My first year in Toronto, I had almost no memorable meals. It wasn't for lack of eating out, I just seemed to be eating at all of the wrong places. This is why I started buying guidebooks of the Toronto restaurant scene, and soon after that, I'd found all sorts of really tasty places to eat. If I'd been thinking, I would have used one of those guidebooks last night.
saffronjan, a newly-minted Torontonian, went out with me to find dinner along the College strip last night. We meandered for a while and finally settled on a fairly reasonably-priced restaurant doing thriving business on their patio, so thriving that we took a table inside, since that was all that was available. The wine list looked respectably varied, but neither of us needed anything soporific: I'd been half-asleep all day, and saffonjan was keeping herself awake one coffee at a time.
The menu offered a variety of Italian foods, and I was delighted to see them categorized into primi and secondi in such a way that a reasonable size of meal could be achieved, admittedly in a non-traditional fashion. Crostini and bruschetta were primi offerings, with the pastas and risotto listed under secondi. Still, it came closer to achieving that balance in food portions than most Italian restaurants on this side of the ocean, who list primi and secondi, and then serve everything in enormous portions, rendering the concept of two courses useless.
The ambiance was pleasant, with dark hardwoods, candlelight, and elegantly slender waitresses. The music was slightly too loud, and fatigue probably confused our hearing too. We spend the evening in pleasant, sporadic conversation, trying to figure out what the other person had just actually said.
The food, alas, was not quite up to the company. My insalata verde was sickly sweet, with an over-sugared berry vinagrette which the modest crumble of blue cheese and onion couldn't begin to counteract. My companion's appetizer was the highlight of my meal - she generously shared a few bites with me once she ran out of steam. Her insalata caprese featured a very tasty tomato layered with fior di latte (in lieu of the mozzarella di bufala they were out of) and vividly fresh slivers of basil, all smoothed together with a good olive oil.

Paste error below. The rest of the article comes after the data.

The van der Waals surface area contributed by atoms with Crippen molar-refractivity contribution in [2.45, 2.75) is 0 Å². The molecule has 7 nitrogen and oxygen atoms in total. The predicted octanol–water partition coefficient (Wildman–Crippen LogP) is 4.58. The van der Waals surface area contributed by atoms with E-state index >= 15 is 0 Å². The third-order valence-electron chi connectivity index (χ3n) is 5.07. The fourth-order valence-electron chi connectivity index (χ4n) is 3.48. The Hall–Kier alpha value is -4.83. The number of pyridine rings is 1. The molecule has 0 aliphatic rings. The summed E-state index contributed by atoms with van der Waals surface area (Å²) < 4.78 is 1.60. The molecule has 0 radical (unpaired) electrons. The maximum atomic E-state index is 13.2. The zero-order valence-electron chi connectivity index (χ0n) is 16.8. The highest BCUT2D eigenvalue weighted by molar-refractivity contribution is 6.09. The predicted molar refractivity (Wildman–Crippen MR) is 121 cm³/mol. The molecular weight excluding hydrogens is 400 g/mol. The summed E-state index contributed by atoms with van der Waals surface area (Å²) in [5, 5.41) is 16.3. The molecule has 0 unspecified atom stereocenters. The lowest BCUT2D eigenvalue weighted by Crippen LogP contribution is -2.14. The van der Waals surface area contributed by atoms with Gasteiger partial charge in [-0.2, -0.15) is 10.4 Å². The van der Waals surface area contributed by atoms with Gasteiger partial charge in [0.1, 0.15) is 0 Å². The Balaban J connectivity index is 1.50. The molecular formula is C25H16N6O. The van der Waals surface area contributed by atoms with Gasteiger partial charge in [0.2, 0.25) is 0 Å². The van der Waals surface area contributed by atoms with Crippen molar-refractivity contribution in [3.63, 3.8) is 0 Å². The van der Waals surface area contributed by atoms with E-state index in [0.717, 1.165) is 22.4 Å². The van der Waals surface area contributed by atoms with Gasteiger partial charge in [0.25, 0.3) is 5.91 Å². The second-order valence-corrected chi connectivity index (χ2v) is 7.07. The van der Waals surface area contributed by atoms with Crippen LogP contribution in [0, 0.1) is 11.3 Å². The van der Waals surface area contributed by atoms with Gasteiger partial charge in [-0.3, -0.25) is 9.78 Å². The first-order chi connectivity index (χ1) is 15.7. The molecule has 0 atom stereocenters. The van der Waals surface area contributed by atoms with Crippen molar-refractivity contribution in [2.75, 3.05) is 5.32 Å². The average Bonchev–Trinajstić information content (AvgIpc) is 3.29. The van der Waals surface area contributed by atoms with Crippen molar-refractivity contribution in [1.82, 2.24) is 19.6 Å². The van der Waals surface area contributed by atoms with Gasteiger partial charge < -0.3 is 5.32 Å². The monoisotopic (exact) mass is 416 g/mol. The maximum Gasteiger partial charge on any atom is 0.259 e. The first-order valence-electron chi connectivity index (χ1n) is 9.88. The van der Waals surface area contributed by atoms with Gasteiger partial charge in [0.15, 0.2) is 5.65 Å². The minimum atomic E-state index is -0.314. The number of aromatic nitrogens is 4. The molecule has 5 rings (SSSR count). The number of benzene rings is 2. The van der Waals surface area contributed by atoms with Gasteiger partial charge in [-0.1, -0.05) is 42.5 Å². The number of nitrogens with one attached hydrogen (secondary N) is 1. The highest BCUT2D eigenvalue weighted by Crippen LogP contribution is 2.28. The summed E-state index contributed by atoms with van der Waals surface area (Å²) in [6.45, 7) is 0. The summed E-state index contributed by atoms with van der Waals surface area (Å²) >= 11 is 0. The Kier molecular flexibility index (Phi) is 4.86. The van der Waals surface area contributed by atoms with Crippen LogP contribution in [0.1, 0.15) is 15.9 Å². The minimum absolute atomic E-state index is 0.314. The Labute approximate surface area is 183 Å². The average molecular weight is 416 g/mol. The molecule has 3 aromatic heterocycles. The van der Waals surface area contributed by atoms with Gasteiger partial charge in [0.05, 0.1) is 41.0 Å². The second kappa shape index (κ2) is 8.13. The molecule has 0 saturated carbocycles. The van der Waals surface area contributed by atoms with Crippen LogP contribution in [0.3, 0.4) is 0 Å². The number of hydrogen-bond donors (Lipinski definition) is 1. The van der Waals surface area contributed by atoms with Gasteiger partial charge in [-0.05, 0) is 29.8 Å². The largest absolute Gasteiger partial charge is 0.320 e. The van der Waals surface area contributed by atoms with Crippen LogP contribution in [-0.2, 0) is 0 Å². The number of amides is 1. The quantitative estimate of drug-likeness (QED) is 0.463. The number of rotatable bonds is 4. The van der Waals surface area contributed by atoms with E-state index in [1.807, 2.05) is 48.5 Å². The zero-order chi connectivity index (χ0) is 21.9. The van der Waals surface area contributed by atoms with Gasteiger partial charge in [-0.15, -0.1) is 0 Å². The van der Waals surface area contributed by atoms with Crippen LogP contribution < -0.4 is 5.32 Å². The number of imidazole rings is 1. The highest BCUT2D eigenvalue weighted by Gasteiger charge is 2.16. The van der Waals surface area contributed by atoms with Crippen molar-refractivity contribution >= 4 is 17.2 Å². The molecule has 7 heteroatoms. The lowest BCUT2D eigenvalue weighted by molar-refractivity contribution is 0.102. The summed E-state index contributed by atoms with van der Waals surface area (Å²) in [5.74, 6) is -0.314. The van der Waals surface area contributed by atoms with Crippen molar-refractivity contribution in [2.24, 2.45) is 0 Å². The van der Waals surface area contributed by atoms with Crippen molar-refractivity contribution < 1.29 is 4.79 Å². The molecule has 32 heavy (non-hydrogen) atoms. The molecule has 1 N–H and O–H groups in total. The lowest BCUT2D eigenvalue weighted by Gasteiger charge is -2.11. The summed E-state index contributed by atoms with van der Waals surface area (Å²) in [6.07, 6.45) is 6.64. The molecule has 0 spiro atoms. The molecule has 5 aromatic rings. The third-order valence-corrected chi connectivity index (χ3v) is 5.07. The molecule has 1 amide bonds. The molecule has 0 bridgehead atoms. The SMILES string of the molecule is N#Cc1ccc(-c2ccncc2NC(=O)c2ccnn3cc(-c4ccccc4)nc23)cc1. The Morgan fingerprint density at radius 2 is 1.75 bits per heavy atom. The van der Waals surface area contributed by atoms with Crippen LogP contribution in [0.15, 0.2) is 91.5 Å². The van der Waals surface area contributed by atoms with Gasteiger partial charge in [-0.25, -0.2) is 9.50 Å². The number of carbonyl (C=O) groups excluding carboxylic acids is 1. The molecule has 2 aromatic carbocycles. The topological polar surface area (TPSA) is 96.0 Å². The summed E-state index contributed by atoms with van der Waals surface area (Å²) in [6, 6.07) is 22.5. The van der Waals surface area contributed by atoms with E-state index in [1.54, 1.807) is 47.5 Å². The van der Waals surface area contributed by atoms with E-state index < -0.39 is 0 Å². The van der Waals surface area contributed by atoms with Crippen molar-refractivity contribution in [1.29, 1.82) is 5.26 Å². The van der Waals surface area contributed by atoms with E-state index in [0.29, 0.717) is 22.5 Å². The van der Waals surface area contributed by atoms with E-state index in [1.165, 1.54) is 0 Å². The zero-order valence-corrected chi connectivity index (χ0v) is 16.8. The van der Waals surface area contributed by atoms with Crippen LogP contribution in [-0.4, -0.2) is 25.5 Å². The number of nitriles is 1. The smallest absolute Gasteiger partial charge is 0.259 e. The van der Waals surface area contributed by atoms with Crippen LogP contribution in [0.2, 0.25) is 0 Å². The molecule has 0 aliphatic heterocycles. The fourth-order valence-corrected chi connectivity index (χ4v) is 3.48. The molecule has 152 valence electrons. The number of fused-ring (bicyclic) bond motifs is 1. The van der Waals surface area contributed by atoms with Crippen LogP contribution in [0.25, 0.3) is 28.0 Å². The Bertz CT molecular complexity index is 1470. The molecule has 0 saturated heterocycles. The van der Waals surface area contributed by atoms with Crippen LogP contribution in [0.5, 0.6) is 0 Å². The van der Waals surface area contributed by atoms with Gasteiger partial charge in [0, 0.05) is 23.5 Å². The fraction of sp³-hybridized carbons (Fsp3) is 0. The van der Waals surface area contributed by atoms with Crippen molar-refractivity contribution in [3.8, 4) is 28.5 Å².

The second pasta special of the day is what lured me in in the first place: farfalle with smoked chicken, pea pods, garlic, and an olive oil-white wine sauce. The smoked chicken came in deli meat slices, but was, despite that, rather tasty. The dish as a whole was fine, but nothing particularly exciting, and not as good as my wishful expectation was hoping for. It was all much better - in my estimation - than saffonjan's polenta. The polenta itself was cooked appropriately, she said, but my one sample of her sauce left me wanting no more of it - it was a very dull relative of creamy tomato sauce with an odd aftertaste. The mushrooms in the sauce were good though.
I wouldn't protest going back to the restaurant - between us, we had one respactable meal - but I certainly wouldn't go out of my way for it.
(saffronjan, by the way, is temporarily without internet access. One of the routers is problematic, but it's not clear to me if it's her router or her ISP's.)